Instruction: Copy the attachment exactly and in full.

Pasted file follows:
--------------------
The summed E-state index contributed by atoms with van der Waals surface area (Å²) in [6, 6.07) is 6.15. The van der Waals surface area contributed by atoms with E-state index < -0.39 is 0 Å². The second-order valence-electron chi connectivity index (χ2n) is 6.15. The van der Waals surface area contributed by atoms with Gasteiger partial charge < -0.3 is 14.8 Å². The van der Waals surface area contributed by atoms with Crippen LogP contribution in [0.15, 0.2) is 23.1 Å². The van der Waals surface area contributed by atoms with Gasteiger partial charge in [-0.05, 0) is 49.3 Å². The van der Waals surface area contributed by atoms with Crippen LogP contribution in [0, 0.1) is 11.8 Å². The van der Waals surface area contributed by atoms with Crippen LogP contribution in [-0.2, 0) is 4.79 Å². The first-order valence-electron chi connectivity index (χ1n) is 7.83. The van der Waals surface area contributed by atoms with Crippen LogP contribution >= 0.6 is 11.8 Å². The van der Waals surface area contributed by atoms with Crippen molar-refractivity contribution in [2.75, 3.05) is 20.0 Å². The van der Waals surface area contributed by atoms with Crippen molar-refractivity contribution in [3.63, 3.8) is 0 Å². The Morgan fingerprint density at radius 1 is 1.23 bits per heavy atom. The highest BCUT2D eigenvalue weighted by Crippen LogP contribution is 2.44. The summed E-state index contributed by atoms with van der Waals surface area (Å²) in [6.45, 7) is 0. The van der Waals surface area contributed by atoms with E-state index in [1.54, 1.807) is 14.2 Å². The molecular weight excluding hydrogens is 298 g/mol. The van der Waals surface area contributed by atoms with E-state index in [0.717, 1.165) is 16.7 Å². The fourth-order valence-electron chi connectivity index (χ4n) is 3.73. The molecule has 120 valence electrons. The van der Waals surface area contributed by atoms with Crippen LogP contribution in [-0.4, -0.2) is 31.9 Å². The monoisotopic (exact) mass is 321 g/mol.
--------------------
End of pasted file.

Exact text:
The summed E-state index contributed by atoms with van der Waals surface area (Å²) in [6, 6.07) is 6.15. The van der Waals surface area contributed by atoms with E-state index < -0.39 is 0 Å². The second-order valence-electron chi connectivity index (χ2n) is 6.15. The van der Waals surface area contributed by atoms with Gasteiger partial charge < -0.3 is 14.8 Å². The van der Waals surface area contributed by atoms with Crippen LogP contribution in [0.15, 0.2) is 23.1 Å². The van der Waals surface area contributed by atoms with Gasteiger partial charge in [-0.05, 0) is 49.3 Å². The van der Waals surface area contributed by atoms with Crippen LogP contribution in [0, 0.1) is 11.8 Å². The van der Waals surface area contributed by atoms with Crippen LogP contribution in [-0.2, 0) is 4.79 Å². The first-order valence-electron chi connectivity index (χ1n) is 7.83. The van der Waals surface area contributed by atoms with Crippen LogP contribution >= 0.6 is 11.8 Å². The van der Waals surface area contributed by atoms with Crippen molar-refractivity contribution in [2.75, 3.05) is 20.0 Å². The van der Waals surface area contributed by atoms with Crippen molar-refractivity contribution in [3.63, 3.8) is 0 Å². The Morgan fingerprint density at radius 1 is 1.23 bits per heavy atom. The highest BCUT2D eigenvalue weighted by Crippen LogP contribution is 2.44. The summed E-state index contributed by atoms with van der Waals surface area (Å²) in [6.45, 7) is 0. The van der Waals surface area contributed by atoms with E-state index in [1.54, 1.807) is 14.2 Å². The molecular weight excluding hydrogens is 298 g/mol. The van der Waals surface area contributed by atoms with E-state index in [0.717, 1.165) is 16.7 Å². The fourth-order valence-electron chi connectivity index (χ4n) is 3.73. The molecule has 120 valence electrons. The van der Waals surface area contributed by atoms with Crippen LogP contribution in [-0.4, -0.2) is 31.9 Å². The monoisotopic (exact) mass is 321 g/mol.